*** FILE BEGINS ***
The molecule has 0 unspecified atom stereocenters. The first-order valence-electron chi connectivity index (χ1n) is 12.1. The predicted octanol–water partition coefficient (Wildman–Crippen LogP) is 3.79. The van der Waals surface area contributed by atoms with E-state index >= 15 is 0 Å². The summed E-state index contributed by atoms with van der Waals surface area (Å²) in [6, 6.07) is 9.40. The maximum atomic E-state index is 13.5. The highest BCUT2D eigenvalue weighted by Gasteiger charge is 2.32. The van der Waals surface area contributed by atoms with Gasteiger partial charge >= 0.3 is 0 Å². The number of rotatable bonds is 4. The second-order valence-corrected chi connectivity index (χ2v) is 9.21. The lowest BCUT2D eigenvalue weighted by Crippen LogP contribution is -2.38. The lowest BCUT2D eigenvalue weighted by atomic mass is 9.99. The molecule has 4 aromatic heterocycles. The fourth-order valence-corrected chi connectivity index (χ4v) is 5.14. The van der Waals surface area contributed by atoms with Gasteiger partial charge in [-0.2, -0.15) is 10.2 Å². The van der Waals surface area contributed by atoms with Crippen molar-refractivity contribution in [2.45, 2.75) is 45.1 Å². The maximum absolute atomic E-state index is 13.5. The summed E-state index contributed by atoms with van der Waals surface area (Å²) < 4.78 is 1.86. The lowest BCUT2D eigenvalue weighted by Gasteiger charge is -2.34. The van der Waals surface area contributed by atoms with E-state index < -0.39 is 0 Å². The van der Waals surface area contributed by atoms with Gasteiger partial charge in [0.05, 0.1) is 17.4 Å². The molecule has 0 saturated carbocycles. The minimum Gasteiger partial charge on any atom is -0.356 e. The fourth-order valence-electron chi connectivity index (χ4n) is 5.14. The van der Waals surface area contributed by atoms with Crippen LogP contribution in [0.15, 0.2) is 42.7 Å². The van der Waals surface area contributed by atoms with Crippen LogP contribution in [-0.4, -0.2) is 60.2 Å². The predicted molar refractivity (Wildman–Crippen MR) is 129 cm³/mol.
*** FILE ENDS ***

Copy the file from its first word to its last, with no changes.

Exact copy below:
The molecule has 0 unspecified atom stereocenters. The first-order valence-electron chi connectivity index (χ1n) is 12.1. The predicted octanol–water partition coefficient (Wildman–Crippen LogP) is 3.79. The van der Waals surface area contributed by atoms with E-state index >= 15 is 0 Å². The summed E-state index contributed by atoms with van der Waals surface area (Å²) in [6, 6.07) is 9.40. The maximum atomic E-state index is 13.5. The highest BCUT2D eigenvalue weighted by Gasteiger charge is 2.32. The van der Waals surface area contributed by atoms with Gasteiger partial charge >= 0.3 is 0 Å². The number of rotatable bonds is 4. The second-order valence-corrected chi connectivity index (χ2v) is 9.21. The lowest BCUT2D eigenvalue weighted by Crippen LogP contribution is -2.38. The lowest BCUT2D eigenvalue weighted by atomic mass is 9.99. The molecule has 4 aromatic heterocycles. The fourth-order valence-corrected chi connectivity index (χ4v) is 5.14. The van der Waals surface area contributed by atoms with Gasteiger partial charge in [-0.2, -0.15) is 10.2 Å². The van der Waals surface area contributed by atoms with Crippen molar-refractivity contribution in [2.45, 2.75) is 45.1 Å². The maximum absolute atomic E-state index is 13.5. The summed E-state index contributed by atoms with van der Waals surface area (Å²) < 4.78 is 1.86. The lowest BCUT2D eigenvalue weighted by Gasteiger charge is -2.34. The van der Waals surface area contributed by atoms with E-state index < -0.39 is 0 Å². The van der Waals surface area contributed by atoms with Gasteiger partial charge in [0.05, 0.1) is 17.4 Å². The molecule has 0 saturated carbocycles. The minimum Gasteiger partial charge on any atom is -0.356 e. The fourth-order valence-electron chi connectivity index (χ4n) is 5.14. The van der Waals surface area contributed by atoms with Crippen LogP contribution in [0.15, 0.2) is 42.7 Å². The van der Waals surface area contributed by atoms with Crippen LogP contribution in [-0.4, -0.2) is 60.2 Å². The predicted molar refractivity (Wildman–Crippen MR) is 129 cm³/mol.